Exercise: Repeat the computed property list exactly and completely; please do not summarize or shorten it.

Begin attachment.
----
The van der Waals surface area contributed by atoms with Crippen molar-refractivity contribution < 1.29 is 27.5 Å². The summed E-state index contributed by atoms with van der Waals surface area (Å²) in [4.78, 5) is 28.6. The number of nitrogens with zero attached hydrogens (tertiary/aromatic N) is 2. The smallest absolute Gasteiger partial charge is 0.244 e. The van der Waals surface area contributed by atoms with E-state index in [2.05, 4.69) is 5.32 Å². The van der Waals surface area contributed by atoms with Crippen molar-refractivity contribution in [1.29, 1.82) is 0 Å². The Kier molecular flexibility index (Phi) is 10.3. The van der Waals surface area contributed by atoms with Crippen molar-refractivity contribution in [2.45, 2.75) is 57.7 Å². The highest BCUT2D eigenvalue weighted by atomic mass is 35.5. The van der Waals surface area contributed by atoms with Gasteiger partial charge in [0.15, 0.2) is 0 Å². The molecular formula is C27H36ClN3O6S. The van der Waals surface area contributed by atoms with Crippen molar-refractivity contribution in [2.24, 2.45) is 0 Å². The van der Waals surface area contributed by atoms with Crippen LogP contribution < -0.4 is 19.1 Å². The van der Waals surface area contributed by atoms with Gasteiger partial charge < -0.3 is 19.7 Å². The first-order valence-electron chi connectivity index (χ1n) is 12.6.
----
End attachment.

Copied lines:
The van der Waals surface area contributed by atoms with Crippen molar-refractivity contribution < 1.29 is 27.5 Å². The summed E-state index contributed by atoms with van der Waals surface area (Å²) in [4.78, 5) is 28.6. The number of nitrogens with zero attached hydrogens (tertiary/aromatic N) is 2. The smallest absolute Gasteiger partial charge is 0.244 e. The van der Waals surface area contributed by atoms with E-state index in [2.05, 4.69) is 5.32 Å². The van der Waals surface area contributed by atoms with Crippen molar-refractivity contribution in [1.29, 1.82) is 0 Å². The Kier molecular flexibility index (Phi) is 10.3. The van der Waals surface area contributed by atoms with Crippen molar-refractivity contribution in [2.45, 2.75) is 57.7 Å². The highest BCUT2D eigenvalue weighted by atomic mass is 35.5. The van der Waals surface area contributed by atoms with Gasteiger partial charge in [0.15, 0.2) is 0 Å². The molecular formula is C27H36ClN3O6S. The van der Waals surface area contributed by atoms with Crippen molar-refractivity contribution in [2.24, 2.45) is 0 Å². The van der Waals surface area contributed by atoms with Crippen LogP contribution < -0.4 is 19.1 Å². The van der Waals surface area contributed by atoms with Gasteiger partial charge < -0.3 is 19.7 Å². The first-order valence-electron chi connectivity index (χ1n) is 12.6.